it is so good to see the presence of logocentric…i encourage you to pop out a post on your latest research…would love to know what ideas are orbiting your current symbolic solar system…

    here’s to happier times, and the emergence and concentration of our jedi brethren into a supportive family that can enter into the coming singularity singing hymns of salvation!

    Reply
  5. Krs
    May 5, 2010

    Logocentric,

    It is funny, I too had a similar experience to yours with regards to suicide…

    First of all to put things in perspective I should explain that throwing yourself in front of a train should be considered the main way of ending ones life where I reside in the world.

    I had never understood why people would choose this particular way until one day when I was waiting on the platform to catch the train home.

    Wait, let me rewind…

    At 27 I was the envy of most of my peers.
    I had a job in the finance industry that not only paid well but had me managing 5 people who actually had to listen to what I said. I could afford nice clothes and to take my wife on a nice holiday to pretty tropical islands whenever the urge came on…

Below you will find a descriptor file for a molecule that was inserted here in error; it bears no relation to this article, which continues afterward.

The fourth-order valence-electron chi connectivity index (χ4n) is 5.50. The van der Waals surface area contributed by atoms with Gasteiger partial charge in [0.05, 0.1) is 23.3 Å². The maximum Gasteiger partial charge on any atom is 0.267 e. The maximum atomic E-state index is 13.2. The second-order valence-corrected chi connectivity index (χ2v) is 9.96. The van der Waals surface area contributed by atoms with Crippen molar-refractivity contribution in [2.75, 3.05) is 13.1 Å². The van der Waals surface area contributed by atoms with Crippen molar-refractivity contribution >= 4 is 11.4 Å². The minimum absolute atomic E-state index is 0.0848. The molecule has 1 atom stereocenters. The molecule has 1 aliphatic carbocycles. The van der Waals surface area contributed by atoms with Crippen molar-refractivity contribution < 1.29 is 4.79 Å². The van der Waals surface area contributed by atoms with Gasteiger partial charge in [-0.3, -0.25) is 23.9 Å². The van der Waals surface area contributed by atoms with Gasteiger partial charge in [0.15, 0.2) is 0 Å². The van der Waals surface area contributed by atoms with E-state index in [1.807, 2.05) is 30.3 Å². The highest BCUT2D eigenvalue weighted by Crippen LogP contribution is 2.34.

But something was wrong…On the week-ends I would rebel against my situation, finding solace in going out amongst the gangsters and the social derelicts and taking their pictures as I interacted with them. I saw this as my only release for having to get double approvals for buying pens for my division when they needed them.

    As time passed I found myself living only for those moments when I could be myself and express myself in any way I wished without having to worry whether my boss liked it or not…

    Then one day, when I was standing in the same place waiting to catch that same train to nowhere on the same time I did everyday I finally got it.

    All I had to do is step on the train just a little bit earlier (in front of it that is) and it would take me somewhere else, somewhere far from this world. Perhaps a great adventure without cornflower blue ties and pin-striped suits.